Innovation

The Intelligent Software Keeping You Connected

Nishant Sahai, Chief Commercial Officer for 1Ansah Speaks To Crowd

In the latest of our Q&As with the innovators selected for Energy Australia’s inaugural Startupbootcamp program, we talk to Nishant Sahai, Chief Commercial Officer for LexX Technologies (previously known as 1Ansah). Sahai says his company’s software has the potential to comprehensively address the maintenance issues that continue to dog the electricity-generation sector, resulting in efficiencies for the industry and more reliable supply for consumers.

You’ve positioned your software as ‘the Siri of maintenance’ for the power-generation sector. How exactly does it help?

I’ll use an analogy if I may. To give companies a better understanding of what we do, we ask them: ‘When was the last time your flight was delayed due to unforeseen technical difficulties? It’s stressful for you, right? Well, spare a thought for the maintenance staff out on the tarmac who have a matter of minutes to figure out where the problem lies and make the fix. Any delay can cost their bosses time and money. The pressure is on.’

This same principle applies to power-generation companies, which rely on operating at full capacity in order to make profit. If part of the company’s network goes down, even for a matter of minutes, less electricity can be sold. Our software helps the company’s technicians – the equivalent of those guys out on the tarmac – fix the problem at the point of fault, minimising downtime and maximising output. We’ve developed a tool that incorporates data from all the assets that are commonly used by power-generation companies and that can problem-solve.

Like Siri.

Exactly.

Energy companies have already begun to play around with your platform. What’s an example of how the software has helped a company?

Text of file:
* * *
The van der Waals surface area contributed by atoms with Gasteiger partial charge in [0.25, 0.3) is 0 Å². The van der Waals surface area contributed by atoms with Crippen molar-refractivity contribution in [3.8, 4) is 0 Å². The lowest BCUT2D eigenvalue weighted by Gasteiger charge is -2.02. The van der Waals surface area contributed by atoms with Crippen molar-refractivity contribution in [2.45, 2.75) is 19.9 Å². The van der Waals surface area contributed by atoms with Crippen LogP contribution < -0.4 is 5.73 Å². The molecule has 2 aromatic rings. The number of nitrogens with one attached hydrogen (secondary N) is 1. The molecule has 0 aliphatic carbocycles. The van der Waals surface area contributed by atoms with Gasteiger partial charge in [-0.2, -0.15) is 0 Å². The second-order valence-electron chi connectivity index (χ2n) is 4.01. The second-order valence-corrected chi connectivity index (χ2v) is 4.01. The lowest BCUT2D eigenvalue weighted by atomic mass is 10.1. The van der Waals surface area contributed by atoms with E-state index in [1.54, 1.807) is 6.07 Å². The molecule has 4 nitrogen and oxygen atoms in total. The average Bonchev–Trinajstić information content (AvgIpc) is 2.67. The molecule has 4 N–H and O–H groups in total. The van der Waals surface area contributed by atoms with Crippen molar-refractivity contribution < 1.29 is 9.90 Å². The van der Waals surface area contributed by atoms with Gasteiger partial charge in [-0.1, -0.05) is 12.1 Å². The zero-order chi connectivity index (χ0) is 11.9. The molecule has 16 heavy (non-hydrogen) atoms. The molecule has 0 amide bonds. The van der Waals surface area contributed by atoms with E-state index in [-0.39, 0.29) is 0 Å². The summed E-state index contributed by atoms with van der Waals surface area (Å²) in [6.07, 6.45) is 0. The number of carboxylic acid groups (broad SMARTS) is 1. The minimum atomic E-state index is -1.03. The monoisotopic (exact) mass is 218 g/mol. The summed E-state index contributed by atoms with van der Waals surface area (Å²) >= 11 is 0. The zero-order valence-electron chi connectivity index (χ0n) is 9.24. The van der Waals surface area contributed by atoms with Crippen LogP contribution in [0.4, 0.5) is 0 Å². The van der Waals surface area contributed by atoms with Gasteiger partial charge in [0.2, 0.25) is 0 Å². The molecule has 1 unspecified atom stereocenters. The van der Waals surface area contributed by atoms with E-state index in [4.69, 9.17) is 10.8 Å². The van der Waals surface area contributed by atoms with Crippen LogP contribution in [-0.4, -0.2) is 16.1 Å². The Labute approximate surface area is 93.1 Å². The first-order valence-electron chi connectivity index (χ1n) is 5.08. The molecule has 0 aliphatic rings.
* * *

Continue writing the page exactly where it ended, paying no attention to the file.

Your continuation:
For instance, we’ve done a Proof of Value with a company at one of its coal-fired power plants. The company was having issues with its chemical dousing pump, and it had discovered that the solution it was using was a Band-Aid fix – the problem kept re-occurring. Initially, the company had consulted books and manuals to figure out where the issue was and to make the fix, but with our platform it had all the relevant information digitised and in the hands of its technicians. Those technicians were able to come up with a superior fix.

What can you tell us about your platform’s learning capabilities?

The platform uses machine learning and artificial intelligence. Every time you input data, it learns. That means issues can potentially be solved more quickly if they reoccur. We think of our product as a learning hub: it gathers knowledge both from manuals and from interactions with people, and increases its capabilities in the process. As companies continue to use the platform, their efficiency will increase, making them more profitable.

How would you characterise the Australian energy start-up space at the moment?

While there are definitely creative people in the space, it is a bit sleepy. Australia has other areas, such as the fin-tech start-up sector, which are a lot more advanced. But that means there are currently great opportunities in our sector for people who are creative and ambitious – such as the other people in the Startupbootcamp. We have a real opportunity to disrupt.